The following sketch is taken from History of Kentucky, Volume 5 by William Elsey Connelley and Ellis Merton Coulter; Judge Charles Kerr, editor. The volume is copyright 1922 by American Historical Society. This sketch is on pages 129-130.
Otto Earle Johnson, M. D. The medical profession includes in its membership men of marked ability, thorough training and other qualifications, who, moreover, possess a love of their calling and a definite appreciation of its heavy responsibilities. In this class is found Dr. Otto Earle Johnson of Denver, Johnson County, whose able services to his community have been supplemented by the service which he rendered his country during the World war.
Doctor Johnson was born at Lebanon Junction, July 23, 1884, a son of the late Dr. John Elias and Drusilla Ellen (Froman) Johnson. Hiram Johnson, the grandfather of Dr. Otto E. Johnson, was born in Scotland and as a young man immigrated to the United States and located in Hardin County, Kentucky, where he was engaged in farming during the remainder of his life and also operated a tar kiln. He married Ellen Napper, who was born in Pennsylvania, of Holland ancestry and came to Kentucky with her parents when a girl. John Elias Johnson was born near Pitts Point, Hardin County,[sic] Kentucky, October 2, 1844, and was reared on the home farm, in the meanwhile securing his early education in the public schools. He had not yet reached his seventeenth birthday when, in 1861, he enlisted in Company D, Fifteenth Regiment, Kentucky Volunteer Infantry, and served in the Union army three years, eleven months and four days. He participated in a number of the leading engagements during the War between the States, has a splendid record for bravery and faithful performance of duty and at the close of the war was honorably discharged with the rank of corporal. Shortly after his return home, the young soldier took up the study of medicine, which he pursued at the University of Louisville and the University of New York, at the latter institution being a classmate of the late Dr. William O. Roberts, of Louisville, with whom he ever afterward maintained a close friendship. Doctor Johnson commenced his practice at Pitts Point, whence he went to Bowling Green and in 1882 came to Lebanon Junction, where he followed his profession until his death, June 12, 1912. In addition to his private practice he acted for many years as a railroad surgeon. He was not only prominent and proficient in his regular calling, but was active in other avenues of activity, being vice-president of the Lebanon Junction Bank and for a number of years engaging in commercial affairs as proprietor of a drug and general merchandise store. He was a republican in his political views, and as a churchman was a faithful Baptist. He took an interest in Masonic affairs and was a past master of his lodge. Doctor Johnson married first a Miss Joyce, who bore him five children, of whom one survives. After her death he married Drusilla Ellen Froman, who died in 1906. They became the parents of five children, of whom one is Dr. Otto Earle of this review, and one is deceased. The third marriage of Doctor Johnson was to a Miss Wise, and they had six children, of whom one is deceased.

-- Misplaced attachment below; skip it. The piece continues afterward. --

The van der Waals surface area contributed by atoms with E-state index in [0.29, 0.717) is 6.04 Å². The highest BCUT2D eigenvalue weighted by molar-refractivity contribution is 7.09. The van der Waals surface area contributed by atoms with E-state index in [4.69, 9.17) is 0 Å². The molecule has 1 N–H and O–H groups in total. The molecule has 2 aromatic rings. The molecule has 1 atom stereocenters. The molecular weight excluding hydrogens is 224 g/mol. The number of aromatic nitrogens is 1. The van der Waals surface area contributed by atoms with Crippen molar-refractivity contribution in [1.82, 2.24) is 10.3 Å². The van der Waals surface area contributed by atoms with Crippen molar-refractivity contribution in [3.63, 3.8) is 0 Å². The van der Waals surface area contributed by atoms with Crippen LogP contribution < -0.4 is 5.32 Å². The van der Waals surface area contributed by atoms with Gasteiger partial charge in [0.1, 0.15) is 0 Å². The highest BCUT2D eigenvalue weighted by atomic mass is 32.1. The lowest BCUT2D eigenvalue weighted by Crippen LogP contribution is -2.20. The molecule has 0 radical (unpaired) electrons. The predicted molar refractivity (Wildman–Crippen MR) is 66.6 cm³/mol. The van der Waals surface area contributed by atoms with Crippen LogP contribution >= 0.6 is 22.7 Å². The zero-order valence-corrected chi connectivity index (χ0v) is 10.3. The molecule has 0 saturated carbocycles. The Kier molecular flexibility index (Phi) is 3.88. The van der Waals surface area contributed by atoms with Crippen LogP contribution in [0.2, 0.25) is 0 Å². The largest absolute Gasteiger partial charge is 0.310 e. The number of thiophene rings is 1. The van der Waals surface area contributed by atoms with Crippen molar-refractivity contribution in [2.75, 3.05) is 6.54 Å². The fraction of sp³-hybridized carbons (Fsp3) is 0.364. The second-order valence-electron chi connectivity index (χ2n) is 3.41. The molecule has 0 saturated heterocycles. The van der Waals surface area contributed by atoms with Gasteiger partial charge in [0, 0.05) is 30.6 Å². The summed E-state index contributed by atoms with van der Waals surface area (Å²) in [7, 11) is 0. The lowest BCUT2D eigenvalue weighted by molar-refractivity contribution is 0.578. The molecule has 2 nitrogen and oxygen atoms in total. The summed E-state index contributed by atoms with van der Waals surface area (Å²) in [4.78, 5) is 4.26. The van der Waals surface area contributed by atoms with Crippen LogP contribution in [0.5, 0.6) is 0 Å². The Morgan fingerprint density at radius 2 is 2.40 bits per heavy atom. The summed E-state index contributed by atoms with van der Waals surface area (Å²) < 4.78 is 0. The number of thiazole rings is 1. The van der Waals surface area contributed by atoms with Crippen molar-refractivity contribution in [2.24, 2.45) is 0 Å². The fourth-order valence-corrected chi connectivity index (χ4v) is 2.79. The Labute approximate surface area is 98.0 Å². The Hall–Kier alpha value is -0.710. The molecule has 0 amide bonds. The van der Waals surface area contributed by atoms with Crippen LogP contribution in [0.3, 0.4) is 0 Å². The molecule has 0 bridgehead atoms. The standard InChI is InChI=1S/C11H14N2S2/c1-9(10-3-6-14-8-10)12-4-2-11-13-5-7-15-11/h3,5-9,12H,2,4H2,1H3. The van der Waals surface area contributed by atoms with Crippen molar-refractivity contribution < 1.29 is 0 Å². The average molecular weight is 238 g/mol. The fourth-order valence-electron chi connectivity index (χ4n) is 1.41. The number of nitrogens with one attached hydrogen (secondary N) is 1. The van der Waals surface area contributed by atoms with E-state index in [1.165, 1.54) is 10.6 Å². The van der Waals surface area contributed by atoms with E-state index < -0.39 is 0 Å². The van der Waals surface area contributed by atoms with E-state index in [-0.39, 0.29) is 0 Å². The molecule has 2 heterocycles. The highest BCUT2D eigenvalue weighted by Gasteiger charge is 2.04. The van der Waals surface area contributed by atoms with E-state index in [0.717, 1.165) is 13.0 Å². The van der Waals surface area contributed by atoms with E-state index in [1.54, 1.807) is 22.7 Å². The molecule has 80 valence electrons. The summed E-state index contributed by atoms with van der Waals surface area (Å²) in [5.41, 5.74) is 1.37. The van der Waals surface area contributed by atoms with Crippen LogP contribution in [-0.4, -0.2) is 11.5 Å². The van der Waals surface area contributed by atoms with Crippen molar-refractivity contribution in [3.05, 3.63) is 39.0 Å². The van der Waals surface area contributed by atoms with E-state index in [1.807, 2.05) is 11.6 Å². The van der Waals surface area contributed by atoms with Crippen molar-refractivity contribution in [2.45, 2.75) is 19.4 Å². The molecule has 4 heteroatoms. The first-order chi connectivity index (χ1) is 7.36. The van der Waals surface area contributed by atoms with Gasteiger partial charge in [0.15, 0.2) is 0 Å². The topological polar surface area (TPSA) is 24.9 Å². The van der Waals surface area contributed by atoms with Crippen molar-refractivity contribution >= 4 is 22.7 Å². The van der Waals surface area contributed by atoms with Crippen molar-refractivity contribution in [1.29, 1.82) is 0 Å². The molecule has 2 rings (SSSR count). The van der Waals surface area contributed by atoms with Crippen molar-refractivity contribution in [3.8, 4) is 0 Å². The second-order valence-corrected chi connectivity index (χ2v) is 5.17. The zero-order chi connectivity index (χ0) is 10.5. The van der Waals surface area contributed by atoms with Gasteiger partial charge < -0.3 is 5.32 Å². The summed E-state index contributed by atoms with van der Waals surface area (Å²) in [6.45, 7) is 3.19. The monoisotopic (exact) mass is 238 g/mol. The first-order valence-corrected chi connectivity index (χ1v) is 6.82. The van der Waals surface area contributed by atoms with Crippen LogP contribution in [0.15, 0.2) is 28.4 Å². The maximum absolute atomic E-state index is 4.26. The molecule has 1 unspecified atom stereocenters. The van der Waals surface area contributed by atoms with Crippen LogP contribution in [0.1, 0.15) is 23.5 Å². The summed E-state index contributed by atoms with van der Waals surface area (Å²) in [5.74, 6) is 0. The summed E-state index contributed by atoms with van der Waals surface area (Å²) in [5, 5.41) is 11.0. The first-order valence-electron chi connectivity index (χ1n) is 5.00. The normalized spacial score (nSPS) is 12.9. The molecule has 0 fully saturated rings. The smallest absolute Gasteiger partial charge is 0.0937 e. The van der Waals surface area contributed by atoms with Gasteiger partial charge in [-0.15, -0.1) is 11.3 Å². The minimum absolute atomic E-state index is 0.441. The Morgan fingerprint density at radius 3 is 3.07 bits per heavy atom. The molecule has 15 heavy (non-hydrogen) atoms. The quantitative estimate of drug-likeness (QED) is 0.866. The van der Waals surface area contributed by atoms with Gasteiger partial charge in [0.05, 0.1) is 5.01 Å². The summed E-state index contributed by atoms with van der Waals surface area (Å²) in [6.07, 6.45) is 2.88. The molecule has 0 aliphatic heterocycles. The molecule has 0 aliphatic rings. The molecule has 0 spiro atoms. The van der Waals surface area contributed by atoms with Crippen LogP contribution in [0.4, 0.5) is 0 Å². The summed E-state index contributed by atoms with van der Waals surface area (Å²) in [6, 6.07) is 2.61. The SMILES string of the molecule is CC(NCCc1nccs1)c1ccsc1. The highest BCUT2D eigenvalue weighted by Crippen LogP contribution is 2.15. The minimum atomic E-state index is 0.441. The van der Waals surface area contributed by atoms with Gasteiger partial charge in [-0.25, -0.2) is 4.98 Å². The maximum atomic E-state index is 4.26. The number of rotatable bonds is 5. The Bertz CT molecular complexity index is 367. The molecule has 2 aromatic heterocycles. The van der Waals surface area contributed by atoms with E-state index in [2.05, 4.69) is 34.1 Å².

Otto Earle Johnson attended the common schools of Lebanon Junction, after graduation from which he pursued a course at Gethsemane College and supplemented this by attendance at Lynnland College. He prosecuted his medical studies at the University of Louisville, from the medical department of which institution he was graduated with his degree March 25, 1904, and immediately engaged in practice at Lebanon Junction. Here, in the community where he had been known from boyhood, he soon impressed his abilities upon his fellow-townsmen, and he acquired a good practice, and also acted as a railroad surgeon. His career, like those of so many other young men, was interrupted by the entrance of the United States into the great World war, and April 17, 1917, he gave up his practice and his railroad connection to enlist in the United States army, in which he secured a commission as first lieutenant in the Medical Corps. He was sent overseas in January, 1918, and served in England five months and in France eleven months, returning home in May, 1919, to receive his honorable discharge at Camp Dix, New York, on the 20th of that month. He still holds a commission as captain in the Medical Reserve Corps of the United States Army.
Upon his return, Doctor Johnson resumed his interrupted practice, which is now of a size and nature to make him one of the leaders of his calling in his part of Johnson County. He is a member of the Johnson County Medical Society, the Kentucky State Medical Society and the American Association of Military Surgeons, and belongs also to the American Legion. He is a Past Chancellor of the Knights of Pythias, and Past Sachem of the Improved Order of Red Men. Doctor Johnson is a republican in his political allegiance, and has been a member of the Baptist church since he was nine years of age.
Doctor Johnson's marriage was the result of a wartime romance. While going overseas, in 1918, he met Miss Annie Smith Eastland, a native of Lax, Alabama, who was a Red Cross Nurse of the Vanderbilt Unit. They were married upon their return to the United States, in 1919. By a former marriage, Doctor Johnson is the father of three children: James Earle, Gladys Juanita and Wallace Dillon.
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